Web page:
Personalized Recommendations Give Publishers an Average 70% Increase in Video Views
Campaign — Emily Tan

Northern & Shell Media Group has signed a deal with IRIS.TV to enable customized digital video programming across its Express, Daily Star and OK! Magazine sites. IRIS.TV creates ad inventory by surfacing the most relevant video content to the individual reader from the publisher’s archives– these personalized recommendations give publishers an average 70% increase in video views.

Programmatic TV Needs A Reboot To Scale
AdExchanger — Chris Paterson 

Today’s programmatic TV focuses on a combination of advanced targeting and buying automation. In the digital realm, these were two large problems. The problem with applying the digital model to TV is that the value of attaching advanced targeting to automated buying is relatively low. Because there are a limited number of sources for TV inventory and since targeting is indexed versus one-to-one, there is no critical need to combine the two in an automated fashion.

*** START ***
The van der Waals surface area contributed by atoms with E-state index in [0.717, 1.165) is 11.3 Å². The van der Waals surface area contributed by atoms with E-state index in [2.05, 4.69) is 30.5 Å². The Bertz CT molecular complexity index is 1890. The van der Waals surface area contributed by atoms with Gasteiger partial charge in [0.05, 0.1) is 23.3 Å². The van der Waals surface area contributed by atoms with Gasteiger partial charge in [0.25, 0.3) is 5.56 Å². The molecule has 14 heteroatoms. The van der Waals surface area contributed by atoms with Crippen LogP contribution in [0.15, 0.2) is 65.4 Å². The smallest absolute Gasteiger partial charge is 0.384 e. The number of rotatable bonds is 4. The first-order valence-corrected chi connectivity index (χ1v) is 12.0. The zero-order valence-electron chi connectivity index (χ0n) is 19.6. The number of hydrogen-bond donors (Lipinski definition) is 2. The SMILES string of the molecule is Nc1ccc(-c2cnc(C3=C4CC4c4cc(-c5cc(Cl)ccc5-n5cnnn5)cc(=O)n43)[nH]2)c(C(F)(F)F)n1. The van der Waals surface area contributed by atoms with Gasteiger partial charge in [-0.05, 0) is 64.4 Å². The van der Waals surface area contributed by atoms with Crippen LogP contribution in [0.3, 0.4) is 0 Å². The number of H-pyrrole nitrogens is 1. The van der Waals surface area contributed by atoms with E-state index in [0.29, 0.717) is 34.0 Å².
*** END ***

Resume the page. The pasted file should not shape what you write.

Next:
PlayStation Remains in the Lead for TV Ad Spending Despite Skipping the Super Bowl
VentureBeatJon Cappetta

Despite skipping the Super Bowl, PlayStation continues to lead gaming industry spend with an estimated $15.3 million outlay in February, according to iSpot.tv, the real-time TV ad measurement company with attention analytics from 10 million smart TV screens. PlayStation ran nine spots over 2,700 times for a grand total of 375.3 million TV ads. PlayStation is followed by Nintendo, who spent an estimated $13.7 million in February, or 18.6% of the industry’s spend.